positional arguments

index

Name of the produced index

forward

Filename of the forward reads

reverse

Filename of the reverse reads

optional arguments

General option

-h, --help

show the help message and exit

--reformat

Asks for reformatting an old sequence index to the new format

Sequencing strategy

--single

Single read mode.

--mate-pairs

Indicates that the two read files were obtained using a mate pair sequencing strategy.

Sequence file checking

--check-ids

Checks that forward and reverse ids are identical. The two sequence ids seqid/1 and seqid/2 are considered as identical.

--check-pairing

Ensure that forward and reverse files are correctly paired. The pairing is checked based on the sequence identifier. The two sequence with the ids seqid/1 and seqid/2 are considered as paired.

Sequence quality checking

--check-phiX174

Checks for PhiX174 contamination

--no-check-phiX174

Does not check for PhiX174 contamination (default)

--5-prime-trim ##

Cut the N first base pairs of reads (default 0bp)

--3-prime-quality ##

Hard clips the 3’ end of each readsafter the first base with a score less or equal to Q (default 0 no clipping)

--bad-quality ##

Consider quality below Q as bad quality score, and try to clip reads to maximise the overall quality. Zero means no clipping (default 10)

--skip ##

Skip the N first read pairs (default 0)

--bypass-filtering

Sequence files are considered as pre-filtered fastq files

Limit for the indexation

--max-read ###

### indicates the number of millions of reads to index. If not specified all the reads are indexed within the limit imposed by the program and printed at the beginning of the program trace.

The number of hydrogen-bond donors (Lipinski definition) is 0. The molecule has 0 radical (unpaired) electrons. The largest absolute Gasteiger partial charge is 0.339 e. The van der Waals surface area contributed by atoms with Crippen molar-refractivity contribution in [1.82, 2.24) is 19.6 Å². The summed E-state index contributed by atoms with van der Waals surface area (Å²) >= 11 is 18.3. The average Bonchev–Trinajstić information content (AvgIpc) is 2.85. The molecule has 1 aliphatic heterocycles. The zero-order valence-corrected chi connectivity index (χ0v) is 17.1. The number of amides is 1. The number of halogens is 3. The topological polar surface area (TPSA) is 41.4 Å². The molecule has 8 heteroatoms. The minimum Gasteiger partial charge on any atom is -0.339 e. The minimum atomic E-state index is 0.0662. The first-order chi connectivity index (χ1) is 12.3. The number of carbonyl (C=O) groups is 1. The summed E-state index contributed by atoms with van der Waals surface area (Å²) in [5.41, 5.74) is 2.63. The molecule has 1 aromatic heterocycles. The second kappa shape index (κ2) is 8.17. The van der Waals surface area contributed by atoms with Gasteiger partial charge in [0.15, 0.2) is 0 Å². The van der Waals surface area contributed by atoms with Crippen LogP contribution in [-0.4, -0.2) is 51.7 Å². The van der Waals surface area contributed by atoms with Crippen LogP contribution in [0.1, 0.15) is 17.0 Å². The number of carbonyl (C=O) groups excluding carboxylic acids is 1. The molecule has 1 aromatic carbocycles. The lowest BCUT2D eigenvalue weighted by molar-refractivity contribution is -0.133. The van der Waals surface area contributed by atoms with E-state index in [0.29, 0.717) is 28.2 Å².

$ oa index --max-read 4 seqindex forward.fastq reverse.fastq

Build the index with a maximum of four millons of reads.

--length ###

### represents the read length to consider. Only reads with a length greater or equal to ### will be indexed. Reads longer than the specified length are truncated at the specified length.

$ oa index --length 90 seqindex forward.fastq reverse.fastq

Indexes the forward.fastq and reverse.fastq files using only reads longer than 90 bp.

If the --length ### option is not used the length is estimated from the length of the first read of the forward file or through the --estimate-length #.## option.

--estimate-length #.##

#.## ranging between 0.0 and 1.0, indicates which fraction of the overall dataset we want to use. When this option is used the sequence length to index is estimated to respect this constraint.

$ oa index --estimate-length 0.9 seqindex forward.fastq reverse.fastq

Indexes the forward.fastq and reverse.fastq files using a length such as at least 90% of the reads will be indexed.

--minimum-length ###

The minimum length of the read to index if the –estimate-length option is activated (default 81)

--fastq-dump

Dump the fastq file or the trimmed reads

Sequence file format

--fasta

Indicates than the two sequence files to index are fasta files.

$ oa index --fasta seqindex forward.fasta reverse.fasta
--forward-fasta

Indicates than the forward file is a fasta file

$ oa index --forward-fasta seqindex forward.fasta reverse.fastq
--reverse-fasta

Indicates than the reverse file is a fasta file

$ oa index --reverse-fasta seqindex forward.fastq reverse.fasta
--quality-encoding-offset ##

The code offset added to each quality score to encode fastq quality (default 33 - Sanger format)

$ oa index --quality-encoding-offset 64 seqindex forward.fastq reverse.fasta

Allows for reading old Solexa fastq format. Look at the FastQ format Wikipedia web page to know what if the quality encoding offset corresponding to your files.

If the file names end by .gz or .bz2 they are considered as compressed respectively by the gzip or the bzip2 program and are uncompressed on the fly. The fasta related options can be combined without restriction with this feature.

$ oa index --reverse-fasta seqindex \
           forward.fastq.gz reverse.fasta.bz2

The forward file follows the fastq format and is compressed with gzip. The reverse file follow the fasta format and is compressed with bzip2.

System option

--no-pipe

By default the organelle assembler uses named pipes to transfer data among programs. Using this option you can enforce to use tempory files instead.

--low-memory

Reduce memory usage for optimal length computation